Top Gear Philippines

Wherever you are in the world, the costs of car ownership are getting steeper by the day. Apart from the price of the vehicle, there's the steady stream of expenses that come with owning a car, including loan interests, fuel, maintenance, registration and insurance, among others. And if you live in Singapore--where securing a Certificate of Entitlement (required of every car buyer) significantly jacks up the price of your dream ride--you really have to wonder if buying a car is truly worth it.

Turns out somebody has thought of a way to address this. During the Singapore Grand Prix last weekend, we chanced upon Car Club, a car-sharing program through which residents of the Lion City may avail of rented cars through membership. "A car owner faces a long-term loan, high fixed costs and depreciating car value," says the company brochure. "Despite this, a car is typically used only 10 percent of the time. Singapore's public transport can meet the needs of most people. This makes a costly car a nonessential item."

How does this work?

First, you have to pay a one-time registration fee of 100 Singapore dollars (P3,400), and then an annual fee of S$128 (P4,300) for the duration of your membership. You need to be at least 25 years old (that's correct) to apply for a membership. Either they think people younger than 25 are not responsible enough, or they suspect younger individuals rarely have a steady income.

Then you select from the company's pool of cars, classified based on size and specifications. You pay a separate rental fee every time out, of course. Available cars include the Citroen Berlingo, the Hyundai Avante, the Kia Cerato, the Mitsubishi Grandis, the Mitsubishi Lancer, the Suzuki Swift, the Toyota Corolla Altis, the Toyota Picnic, the Toyota Vios and the Toyota Wish.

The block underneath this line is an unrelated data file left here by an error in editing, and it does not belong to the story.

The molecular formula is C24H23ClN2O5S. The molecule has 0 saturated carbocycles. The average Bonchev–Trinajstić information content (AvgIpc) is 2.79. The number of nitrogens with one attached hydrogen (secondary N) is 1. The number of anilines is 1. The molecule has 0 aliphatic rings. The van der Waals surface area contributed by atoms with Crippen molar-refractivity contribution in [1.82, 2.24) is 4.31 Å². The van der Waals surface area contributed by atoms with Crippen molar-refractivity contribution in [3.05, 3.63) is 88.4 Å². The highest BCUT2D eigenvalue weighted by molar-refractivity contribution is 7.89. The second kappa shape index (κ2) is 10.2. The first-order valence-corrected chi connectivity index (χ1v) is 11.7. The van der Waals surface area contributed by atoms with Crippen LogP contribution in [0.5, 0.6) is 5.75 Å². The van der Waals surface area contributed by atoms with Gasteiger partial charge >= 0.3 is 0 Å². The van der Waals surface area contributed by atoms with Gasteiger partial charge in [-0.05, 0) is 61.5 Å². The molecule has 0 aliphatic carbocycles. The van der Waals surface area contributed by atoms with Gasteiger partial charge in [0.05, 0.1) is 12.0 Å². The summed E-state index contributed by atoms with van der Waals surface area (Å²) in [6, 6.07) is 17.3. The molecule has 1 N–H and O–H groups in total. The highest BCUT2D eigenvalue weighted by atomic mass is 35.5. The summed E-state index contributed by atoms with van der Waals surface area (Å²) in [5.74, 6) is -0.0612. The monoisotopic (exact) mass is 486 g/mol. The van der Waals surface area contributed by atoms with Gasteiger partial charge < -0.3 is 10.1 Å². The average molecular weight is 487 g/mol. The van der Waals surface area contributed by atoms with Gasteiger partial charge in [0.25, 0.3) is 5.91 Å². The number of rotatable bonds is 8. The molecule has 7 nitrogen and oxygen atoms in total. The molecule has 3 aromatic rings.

To use a Swift, for instance, you have to pay S$10.60 (P360) for the first hour, with a free mileage of 8km. You pay S$4.80 (P162) for every succeeding half hour, with a free mileage of 4km. You also pay S$0.45 (P15) for every kilometer you travel in excess of your free mileage. Fuel and insurance are already included in the usage fees, by the way. And the service is available 24 hours a day.

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This beats taking a taxicab, doesn't it? And it especially makes sense in a place that boasts one of the world's most efficient public transportation systems. But what about the Philippines, where public transport sucks? Do you think a car-sharing business like this can have a market here and actually thrive? And do you agree that the automobile has now been reduced to life's nonessentials?

 

Car Club Singapore

Vernon B. Sarne
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